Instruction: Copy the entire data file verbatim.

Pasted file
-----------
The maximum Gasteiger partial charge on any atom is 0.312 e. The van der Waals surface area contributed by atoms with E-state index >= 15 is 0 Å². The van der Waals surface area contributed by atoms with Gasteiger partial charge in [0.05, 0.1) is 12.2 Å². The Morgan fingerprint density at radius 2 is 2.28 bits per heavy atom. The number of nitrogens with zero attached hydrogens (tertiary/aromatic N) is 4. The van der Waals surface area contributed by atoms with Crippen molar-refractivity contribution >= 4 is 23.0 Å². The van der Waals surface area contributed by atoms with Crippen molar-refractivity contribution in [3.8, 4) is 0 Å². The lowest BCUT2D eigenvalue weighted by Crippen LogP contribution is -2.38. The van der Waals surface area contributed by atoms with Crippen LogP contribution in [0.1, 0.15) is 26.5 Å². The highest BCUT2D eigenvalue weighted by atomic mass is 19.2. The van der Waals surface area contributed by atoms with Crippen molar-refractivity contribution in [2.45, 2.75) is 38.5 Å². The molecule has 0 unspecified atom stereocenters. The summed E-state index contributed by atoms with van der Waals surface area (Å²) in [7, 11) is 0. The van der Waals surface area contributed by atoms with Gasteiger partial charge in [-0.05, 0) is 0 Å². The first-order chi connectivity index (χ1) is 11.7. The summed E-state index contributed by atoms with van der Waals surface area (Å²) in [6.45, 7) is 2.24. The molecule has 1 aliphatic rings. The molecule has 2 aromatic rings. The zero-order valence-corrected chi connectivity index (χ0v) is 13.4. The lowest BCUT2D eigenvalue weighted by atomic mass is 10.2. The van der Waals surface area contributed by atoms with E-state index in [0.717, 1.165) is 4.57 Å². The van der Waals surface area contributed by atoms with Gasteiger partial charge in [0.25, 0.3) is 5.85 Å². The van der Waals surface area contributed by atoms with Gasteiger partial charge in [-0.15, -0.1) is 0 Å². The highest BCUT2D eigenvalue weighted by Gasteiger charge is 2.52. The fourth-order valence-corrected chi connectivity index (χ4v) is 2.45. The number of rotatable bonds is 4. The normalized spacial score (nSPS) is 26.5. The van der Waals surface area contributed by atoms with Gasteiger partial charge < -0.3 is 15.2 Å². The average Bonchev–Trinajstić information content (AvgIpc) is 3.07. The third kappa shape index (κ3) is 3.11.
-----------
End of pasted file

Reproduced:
The maximum Gasteiger partial charge on any atom is 0.312 e. The van der Waals surface area contributed by atoms with E-state index >= 15 is 0 Å². The van der Waals surface area contributed by atoms with Gasteiger partial charge in [0.05, 0.1) is 12.2 Å². The Morgan fingerprint density at radius 2 is 2.28 bits per heavy atom. The number of nitrogens with zero attached hydrogens (tertiary/aromatic N) is 4. The van der Waals surface area contributed by atoms with Crippen molar-refractivity contribution >= 4 is 23.0 Å². The van der Waals surface area contributed by atoms with Crippen molar-refractivity contribution in [3.8, 4) is 0 Å². The lowest BCUT2D eigenvalue weighted by Crippen LogP contribution is -2.38. The van der Waals surface area contributed by atoms with Crippen LogP contribution in [0.1, 0.15) is 26.5 Å². The highest BCUT2D eigenvalue weighted by atomic mass is 19.2. The van der Waals surface area contributed by atoms with Crippen molar-refractivity contribution in [2.45, 2.75) is 38.5 Å². The molecule has 0 unspecified atom stereocenters. The summed E-state index contributed by atoms with van der Waals surface area (Å²) in [7, 11) is 0. The van der Waals surface area contributed by atoms with Gasteiger partial charge in [-0.05, 0) is 0 Å². The first-order chi connectivity index (χ1) is 11.7. The summed E-state index contributed by atoms with van der Waals surface area (Å²) in [6.45, 7) is 2.24. The molecule has 1 aliphatic rings. The molecule has 2 aromatic rings. The zero-order valence-corrected chi connectivity index (χ0v) is 13.4. The lowest BCUT2D eigenvalue weighted by atomic mass is 10.2. The van der Waals surface area contributed by atoms with E-state index in [0.717, 1.165) is 4.57 Å². The van der Waals surface area contributed by atoms with Gasteiger partial charge in [0.25, 0.3) is 5.85 Å². The van der Waals surface area contributed by atoms with Gasteiger partial charge in [-0.15, -0.1) is 0 Å². The highest BCUT2D eigenvalue weighted by Gasteiger charge is 2.52. The fourth-order valence-corrected chi connectivity index (χ4v) is 2.45. The number of rotatable bonds is 4. The normalized spacial score (nSPS) is 26.5. The van der Waals surface area contributed by atoms with Gasteiger partial charge < -0.3 is 15.2 Å². The average Bonchev–Trinajstić information content (AvgIpc) is 3.07. The third kappa shape index (κ3) is 3.11.